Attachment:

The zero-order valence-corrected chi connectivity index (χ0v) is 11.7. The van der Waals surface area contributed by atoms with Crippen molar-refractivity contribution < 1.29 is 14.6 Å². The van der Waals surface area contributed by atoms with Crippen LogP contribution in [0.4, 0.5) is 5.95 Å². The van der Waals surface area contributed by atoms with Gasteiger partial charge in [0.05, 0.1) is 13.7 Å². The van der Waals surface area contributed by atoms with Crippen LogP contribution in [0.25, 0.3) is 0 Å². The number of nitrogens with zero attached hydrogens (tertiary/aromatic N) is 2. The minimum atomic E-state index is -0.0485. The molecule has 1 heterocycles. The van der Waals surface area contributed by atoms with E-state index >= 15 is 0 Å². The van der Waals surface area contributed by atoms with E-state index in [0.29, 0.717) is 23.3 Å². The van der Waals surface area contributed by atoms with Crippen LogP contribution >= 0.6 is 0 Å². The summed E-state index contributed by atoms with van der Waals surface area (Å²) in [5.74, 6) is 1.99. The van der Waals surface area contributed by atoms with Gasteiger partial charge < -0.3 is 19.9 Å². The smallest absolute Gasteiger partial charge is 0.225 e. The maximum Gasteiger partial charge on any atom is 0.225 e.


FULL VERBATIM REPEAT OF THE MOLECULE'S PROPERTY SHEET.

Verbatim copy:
The zero-order valence-corrected chi connectivity index (χ0v) is 11.7. The van der Waals surface area contributed by atoms with Crippen molar-refractivity contribution < 1.29 is 14.6 Å². The van der Waals surface area contributed by atoms with Crippen LogP contribution in [0.4, 0.5) is 5.95 Å². The van der Waals surface area contributed by atoms with Gasteiger partial charge in [0.05, 0.1) is 13.7 Å². The van der Waals surface area contributed by atoms with Crippen LogP contribution in [0.25, 0.3) is 0 Å². The number of nitrogens with zero attached hydrogens (tertiary/aromatic N) is 2. The minimum atomic E-state index is -0.0485. The molecule has 1 heterocycles. The van der Waals surface area contributed by atoms with E-state index >= 15 is 0 Å². The van der Waals surface area contributed by atoms with E-state index in [0.29, 0.717) is 23.3 Å². The van der Waals surface area contributed by atoms with Crippen LogP contribution >= 0.6 is 0 Å². The summed E-state index contributed by atoms with van der Waals surface area (Å²) in [5.74, 6) is 1.99. The van der Waals surface area contributed by atoms with Gasteiger partial charge < -0.3 is 19.9 Å². The smallest absolute Gasteiger partial charge is 0.225 e. The maximum Gasteiger partial charge on any atom is 0.225 e.